(photo: CRPF troopers in Srinagar, J&K, after shooting an alleged militant. The towns and cities in J&K are now almost entirely held by the CRPF, along with the J&K police)
by Ajai Shukla
Business Standard: 6th May 08
Officers constitute less than 5% of the defence services, but the military’s objections to the 6th Pay Commission recommendations appear to centre largely on the concerns of officers, particularly issues of status parity with their IAS counterparts. But the crucial military manpower issues actually revolve around the 16 lakh soldiers, sailors and airmen who are grouped under the somewhat dehumanizing acronym of PBOR (persons below officer rank).
This year, India has budgeted over Rs 22,000 crores for salaries for its fighting men and women. How much the pay commission will add to this figure is still unclear. In addition, defence pensions will absorb more than Rs 15,500 crores. But the big manpower question --- can India be defended by fewer people --- remains a hot potato. If thought has been given to personnel issues, it is on two other issues: reducing the pension bill, and keeping the fighting forces young.
The military’s plan for meeting both these objectives involves enrolling jawans for shorter service periods, after which they would transfer laterally to other government forces who would benefit from an inflow of trained and disciplined manpower. The 5th and the 6th Pay Commissions have recommended that India’s plethora of central police organisations (CPOs) --- which include the Central Reserve Police Force (CRPF), the Border Security Force (BSF), the Central Industrial Security Force (CISF), the Indo-Tibet Border Police (ITBP) and others --- take in large numbers of soldiers who have finished 7 years in uniform.
There are huge financial benefits to such a policy. The CPOs and civil defence organisations, numbering some 750,000 men and women, spend Rs 100 crores each year just on recruiting and training. Taking in the 50,000 trained jawans who retire from the military every year would save this amount. Even larger savings would accrue in the defence pensions bill. Instead of receiving pension from the age of 37 onwards (the average age of retirement after 17 years in the military), the jawans would serve for at least another 13 years in the CPOs. That would save the exchequer Rs 700 crores each year, growing cumulatively for 13 years. At the end of that period, pension savings would be Rs 9100 crores annually. The military would also save the money it spends on resettlement schemes and courses.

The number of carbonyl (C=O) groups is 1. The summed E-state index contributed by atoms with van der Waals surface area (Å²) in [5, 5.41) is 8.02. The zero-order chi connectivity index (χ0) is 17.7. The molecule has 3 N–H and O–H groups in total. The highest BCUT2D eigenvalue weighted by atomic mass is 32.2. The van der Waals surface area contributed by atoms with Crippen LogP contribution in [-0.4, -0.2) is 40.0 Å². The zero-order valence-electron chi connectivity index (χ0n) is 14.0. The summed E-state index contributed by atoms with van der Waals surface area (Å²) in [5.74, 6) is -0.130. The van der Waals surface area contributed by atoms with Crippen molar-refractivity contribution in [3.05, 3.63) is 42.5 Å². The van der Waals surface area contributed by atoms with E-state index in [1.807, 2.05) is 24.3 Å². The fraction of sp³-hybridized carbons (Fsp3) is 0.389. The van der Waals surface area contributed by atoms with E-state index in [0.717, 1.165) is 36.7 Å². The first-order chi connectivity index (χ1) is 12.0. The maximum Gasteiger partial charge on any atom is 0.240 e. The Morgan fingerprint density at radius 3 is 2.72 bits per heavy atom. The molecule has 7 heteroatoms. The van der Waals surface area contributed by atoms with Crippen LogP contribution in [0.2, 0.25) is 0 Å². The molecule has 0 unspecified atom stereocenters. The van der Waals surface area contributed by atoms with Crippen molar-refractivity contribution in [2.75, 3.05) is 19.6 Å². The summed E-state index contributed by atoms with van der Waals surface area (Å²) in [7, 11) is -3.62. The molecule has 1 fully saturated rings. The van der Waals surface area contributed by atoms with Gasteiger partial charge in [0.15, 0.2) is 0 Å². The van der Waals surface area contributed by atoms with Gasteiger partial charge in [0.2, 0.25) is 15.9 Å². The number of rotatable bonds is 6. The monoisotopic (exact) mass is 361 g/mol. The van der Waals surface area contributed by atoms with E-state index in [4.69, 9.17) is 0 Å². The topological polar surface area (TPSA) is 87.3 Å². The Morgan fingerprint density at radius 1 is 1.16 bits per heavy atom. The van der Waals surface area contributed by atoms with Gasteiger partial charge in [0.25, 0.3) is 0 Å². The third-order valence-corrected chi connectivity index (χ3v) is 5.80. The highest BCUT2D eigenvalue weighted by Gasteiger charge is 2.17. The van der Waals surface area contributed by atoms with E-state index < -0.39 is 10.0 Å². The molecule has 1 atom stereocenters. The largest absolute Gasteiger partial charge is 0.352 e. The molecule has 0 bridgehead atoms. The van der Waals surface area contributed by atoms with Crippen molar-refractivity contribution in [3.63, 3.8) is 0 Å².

A leavening of trained and battle-hardened soldiers would enormously boost the capabilities of the CPOs, which appear depressingly weak in the face of a growing extremist threat from J&K, the naxals, and from the north-eastern militant groups. Pakistan, in contrast, has long used ex-servicemen as the backbone of its armed police forces (the Rangers, Scouts and the Frontier Constabulary), which function far more effectively than our CPOs.
But every sensible idea has at least one government agency opposing it. The 29th report of Parliament’s Standing Committee on Defence points out that the Ministry of Home Affairs (MoHA) is resolutely blocking the 5th Pay Commission’s sensible suggestion for the CPOs and the military to jointly recruit soldiers who would serve 7 years in the military and then sidestep into the CPOs. The MoHA’s arguments against this proposal make little sense and add credence to the belief that the CPOs are simply safeguarding the financial windfalls and networks of patronage that are associated with recruitment.
The Standing Committee has comprehensively rebutted each of the MoHA’s objections. The first of North Block’s objections is that soldiers who have already served 7 years in the military would make the CPOs older and greyer. Not so, says the Standing Committee; the average soldier is recruited at 19 years and would be only 26 years old when he finishes 7 years of military service. Since the current age cut-off for recruitment into CPOs happens to be 26 years, the soldiers would not just make the cut-off, but also come fully trained.
The MoHA then protested that soldiers are trained killers, used to employing excessive force, whereas the CPOs must function with a softer touch. The Standing Committee dismissed that objection too, pointing out that soldiers are extensively employed in counter-insurgency operations, and have conclusively demonstrated the restraint that such situations involve. Members of the Standing Committee snort that “CPO restraint” seems to occur most frequently when face-to-face with naxals and militants.
The next objection from the Home Ministry was that military personnel would bring 7 years of seniority with them, which would provide them an advantage over direct recruits into the CPOs. Admitting that ex-soldiers would bring their service seniority with them, the Standing Committee noted that direct inductees would be protected, both in salary as well as in promotion vacancies. In any case, the situation would be temporary; eventually all CPO recruits would come through the defence forces.
The CPOs are being shortsighted in getting the MoHA to stonewall a scheme that will greatly improve their manpower pool, and therefore their image and reputation. As the army withdraws from internal security duties in J&K, and as political will grows to confront growing naxal extremism, CPOs will be called upon to handle increasingly challenging duties. Manning central police forces with ex-military jawans would make them qualitatively superior and save money all around. It is an option that must not be turned down.